J.D. Craig was also instrumental in the founding of the commercial diving company DESCO.
Thank you for pointing out the connection between J. D. Craig and Desco. I wasn't aware of the association. I've since discovered an interesting page about Desco history now archived in the Internet Wayback Machine at https://web.archive.org/web/20100323034 ... istory.htm. It has the following photo of John D. Craig:
Image

The piece also contains the following text:

A History of DESCO and the people who created it.

Known to commercial divers throughout the world DESCO was first organized in 1937 as a Wisconsin corporation under the name of Diving Equipment and Salvage Co. Its organization was the result of several events, which occurred during the preceding years.

During the early 1930's, a Milwaukee diver, Max Gene Nohl, had received national publicity as the result of his salvage operations on a sunken steamship, the "John Dwight." This brought him to the attention of a Hollywood producer, Col. John D. Craig, who was interested in the possible salvage of the torpedoed Cunard liner, the "Lusitania," which lay in 312 feet of water off the Irish Coast. At that time, no equipment or reliable techniques were available for diving operations at such a depth, and it was obvious that such a project would require both physiological experimentation and an advance in diving equipment design.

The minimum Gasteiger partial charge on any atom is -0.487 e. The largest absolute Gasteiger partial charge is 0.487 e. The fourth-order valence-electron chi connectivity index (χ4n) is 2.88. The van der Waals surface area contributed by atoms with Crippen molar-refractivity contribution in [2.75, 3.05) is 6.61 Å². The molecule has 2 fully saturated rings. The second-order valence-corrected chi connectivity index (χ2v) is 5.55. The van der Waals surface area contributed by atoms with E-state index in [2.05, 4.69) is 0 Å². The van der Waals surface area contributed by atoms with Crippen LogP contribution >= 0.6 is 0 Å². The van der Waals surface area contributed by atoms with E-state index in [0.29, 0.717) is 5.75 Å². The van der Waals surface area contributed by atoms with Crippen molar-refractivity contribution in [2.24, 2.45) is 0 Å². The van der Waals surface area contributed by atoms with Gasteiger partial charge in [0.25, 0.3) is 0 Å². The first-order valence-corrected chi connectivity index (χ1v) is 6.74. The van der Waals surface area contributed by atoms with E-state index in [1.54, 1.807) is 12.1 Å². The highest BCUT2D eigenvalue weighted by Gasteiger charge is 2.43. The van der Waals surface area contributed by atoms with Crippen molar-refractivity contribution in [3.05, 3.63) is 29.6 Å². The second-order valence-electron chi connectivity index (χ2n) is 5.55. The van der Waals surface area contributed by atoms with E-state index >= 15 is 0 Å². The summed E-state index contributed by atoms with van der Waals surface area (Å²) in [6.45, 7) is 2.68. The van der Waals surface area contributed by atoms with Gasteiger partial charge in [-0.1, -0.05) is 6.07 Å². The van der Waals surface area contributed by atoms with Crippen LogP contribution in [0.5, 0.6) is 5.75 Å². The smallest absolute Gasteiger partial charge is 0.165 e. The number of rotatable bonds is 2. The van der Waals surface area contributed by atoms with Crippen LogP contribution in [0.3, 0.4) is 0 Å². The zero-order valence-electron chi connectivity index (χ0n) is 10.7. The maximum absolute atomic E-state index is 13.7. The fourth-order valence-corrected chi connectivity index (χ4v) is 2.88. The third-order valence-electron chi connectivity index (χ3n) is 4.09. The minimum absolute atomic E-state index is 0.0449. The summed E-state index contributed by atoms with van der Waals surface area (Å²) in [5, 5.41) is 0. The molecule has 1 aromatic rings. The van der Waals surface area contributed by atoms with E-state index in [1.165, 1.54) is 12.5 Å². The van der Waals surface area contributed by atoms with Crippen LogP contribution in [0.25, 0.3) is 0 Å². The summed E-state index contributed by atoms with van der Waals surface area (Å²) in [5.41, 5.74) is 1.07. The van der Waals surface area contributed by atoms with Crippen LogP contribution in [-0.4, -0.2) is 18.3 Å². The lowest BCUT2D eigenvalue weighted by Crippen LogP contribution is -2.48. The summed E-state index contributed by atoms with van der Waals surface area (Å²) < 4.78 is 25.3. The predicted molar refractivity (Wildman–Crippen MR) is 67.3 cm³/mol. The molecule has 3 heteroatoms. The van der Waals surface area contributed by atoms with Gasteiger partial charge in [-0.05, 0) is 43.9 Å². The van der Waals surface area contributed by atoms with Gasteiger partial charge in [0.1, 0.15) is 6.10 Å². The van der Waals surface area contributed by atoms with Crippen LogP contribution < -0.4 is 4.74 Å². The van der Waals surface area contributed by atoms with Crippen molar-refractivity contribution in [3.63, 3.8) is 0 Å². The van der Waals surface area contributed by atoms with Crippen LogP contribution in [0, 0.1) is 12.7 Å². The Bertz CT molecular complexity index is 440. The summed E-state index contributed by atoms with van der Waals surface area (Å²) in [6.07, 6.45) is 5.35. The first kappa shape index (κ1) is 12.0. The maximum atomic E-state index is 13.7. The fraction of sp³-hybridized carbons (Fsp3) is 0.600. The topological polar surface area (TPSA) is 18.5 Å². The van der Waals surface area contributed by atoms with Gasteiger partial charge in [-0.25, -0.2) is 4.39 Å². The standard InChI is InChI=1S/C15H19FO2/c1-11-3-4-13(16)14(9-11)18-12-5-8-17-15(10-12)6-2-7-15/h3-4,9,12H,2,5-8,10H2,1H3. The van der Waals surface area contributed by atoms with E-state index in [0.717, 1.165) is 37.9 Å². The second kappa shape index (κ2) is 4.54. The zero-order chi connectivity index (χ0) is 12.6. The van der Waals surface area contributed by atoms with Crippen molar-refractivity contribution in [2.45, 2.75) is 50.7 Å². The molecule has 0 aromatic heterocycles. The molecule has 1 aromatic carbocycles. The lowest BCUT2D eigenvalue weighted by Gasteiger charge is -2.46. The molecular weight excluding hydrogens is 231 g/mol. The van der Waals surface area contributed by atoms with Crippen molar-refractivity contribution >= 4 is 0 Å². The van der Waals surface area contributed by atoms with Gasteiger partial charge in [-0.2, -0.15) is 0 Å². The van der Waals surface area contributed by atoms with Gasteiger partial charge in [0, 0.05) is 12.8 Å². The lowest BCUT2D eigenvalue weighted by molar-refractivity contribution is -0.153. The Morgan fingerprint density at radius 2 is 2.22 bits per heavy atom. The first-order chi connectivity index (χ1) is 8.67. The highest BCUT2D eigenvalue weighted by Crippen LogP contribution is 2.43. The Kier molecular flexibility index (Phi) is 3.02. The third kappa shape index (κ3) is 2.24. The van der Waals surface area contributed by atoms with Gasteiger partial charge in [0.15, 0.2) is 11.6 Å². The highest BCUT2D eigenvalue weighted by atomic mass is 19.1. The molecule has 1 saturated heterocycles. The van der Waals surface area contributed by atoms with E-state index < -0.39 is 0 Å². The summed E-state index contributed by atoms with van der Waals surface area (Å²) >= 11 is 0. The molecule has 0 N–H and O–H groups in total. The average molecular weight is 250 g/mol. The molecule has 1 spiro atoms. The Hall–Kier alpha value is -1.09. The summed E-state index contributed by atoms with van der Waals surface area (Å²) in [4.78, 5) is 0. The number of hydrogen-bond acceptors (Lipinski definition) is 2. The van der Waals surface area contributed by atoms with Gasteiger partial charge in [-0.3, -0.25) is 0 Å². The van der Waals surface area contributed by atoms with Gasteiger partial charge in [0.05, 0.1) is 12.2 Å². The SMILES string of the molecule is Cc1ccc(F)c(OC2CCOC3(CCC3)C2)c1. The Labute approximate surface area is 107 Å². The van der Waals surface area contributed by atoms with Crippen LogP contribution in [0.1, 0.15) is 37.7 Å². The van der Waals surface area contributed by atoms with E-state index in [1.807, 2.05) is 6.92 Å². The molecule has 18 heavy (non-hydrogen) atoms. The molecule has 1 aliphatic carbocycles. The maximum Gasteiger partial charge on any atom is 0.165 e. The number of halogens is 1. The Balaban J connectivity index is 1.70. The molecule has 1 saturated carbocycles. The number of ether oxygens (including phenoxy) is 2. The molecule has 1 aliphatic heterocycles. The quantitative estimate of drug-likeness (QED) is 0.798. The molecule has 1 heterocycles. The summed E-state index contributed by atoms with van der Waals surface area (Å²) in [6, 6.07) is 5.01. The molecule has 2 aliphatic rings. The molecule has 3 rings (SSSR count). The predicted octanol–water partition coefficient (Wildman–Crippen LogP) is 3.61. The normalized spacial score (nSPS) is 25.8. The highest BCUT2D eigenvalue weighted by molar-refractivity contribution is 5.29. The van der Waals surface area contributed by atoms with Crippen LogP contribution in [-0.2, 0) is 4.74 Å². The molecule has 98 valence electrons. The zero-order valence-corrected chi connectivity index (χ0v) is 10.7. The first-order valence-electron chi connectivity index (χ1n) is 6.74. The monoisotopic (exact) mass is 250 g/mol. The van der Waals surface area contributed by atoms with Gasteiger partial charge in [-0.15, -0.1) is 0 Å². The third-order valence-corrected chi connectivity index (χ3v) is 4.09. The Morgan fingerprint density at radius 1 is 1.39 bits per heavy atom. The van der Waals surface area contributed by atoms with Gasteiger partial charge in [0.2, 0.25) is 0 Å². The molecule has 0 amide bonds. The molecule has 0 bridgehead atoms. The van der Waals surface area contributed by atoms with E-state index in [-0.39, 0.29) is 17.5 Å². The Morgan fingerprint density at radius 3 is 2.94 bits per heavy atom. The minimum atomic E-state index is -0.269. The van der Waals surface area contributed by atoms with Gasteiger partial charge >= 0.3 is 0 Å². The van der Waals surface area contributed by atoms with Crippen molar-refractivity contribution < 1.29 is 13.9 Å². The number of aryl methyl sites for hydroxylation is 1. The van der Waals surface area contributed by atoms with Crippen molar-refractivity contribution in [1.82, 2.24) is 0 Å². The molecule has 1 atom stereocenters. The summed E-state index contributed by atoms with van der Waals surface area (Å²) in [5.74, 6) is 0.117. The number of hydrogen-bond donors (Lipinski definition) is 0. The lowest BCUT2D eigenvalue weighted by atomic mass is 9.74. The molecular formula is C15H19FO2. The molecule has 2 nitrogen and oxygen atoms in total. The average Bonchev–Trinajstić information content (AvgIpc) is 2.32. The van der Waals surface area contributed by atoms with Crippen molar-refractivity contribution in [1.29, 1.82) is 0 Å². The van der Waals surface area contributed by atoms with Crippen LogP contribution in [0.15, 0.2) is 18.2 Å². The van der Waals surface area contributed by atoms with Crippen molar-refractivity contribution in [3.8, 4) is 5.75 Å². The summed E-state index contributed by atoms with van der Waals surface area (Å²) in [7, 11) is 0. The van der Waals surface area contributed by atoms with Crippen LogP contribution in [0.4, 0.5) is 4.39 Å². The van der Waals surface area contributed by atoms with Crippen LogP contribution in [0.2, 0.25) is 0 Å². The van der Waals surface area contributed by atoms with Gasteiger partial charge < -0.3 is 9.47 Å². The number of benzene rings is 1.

Although no actual attempt was ever made to salvage the Lusitania, its challenge caused Nohl to join forces with two other Milwaukeeans. The first was Jack Browne who was also a diver. The second was Edgar End, M.D. of the Marquette University School of Medicine who was a pioneer in the new science of hyperbaric physiology and medicine.

Max Eugene Nohl born in Milwaukee in 1910 grew to become an engineer, inventor, adventurer, and diving pioneer. Surviving the (common among young divers of the time) tin bucket and garden hose stage he went on to The Massachusetts Institute of Technology where he earned a degree in engineering. While at MIT he designed several diving related devices. His thesis was on the design of a self contained diving suit for deep diving. After MIT Max joined the Phillips Lord expedition and spent seven months in the Caribbean.

In June of 1935 Max had his sights set on the Prohibition rum runner John Dwight. He hoped to salvage the cargo and cash assumed to be onboard. The safe proved to be empty and seawater had entered the scotch which was ruined. As mentioned above this was the time Max made his connection to John D. Craig. Craig had won many awards for underwater photography so an association with Nohl was a natural fit. John Craig owned the film rights to the sunken Liner RMS Lusitania. Nohl had already been working on diving equipment to work at the Lusitania’s depth. Additional support equipment would need to be designed and built for the project. Nohl using the suit design from his thesis as a starting point began experimentation on building the necessary gear.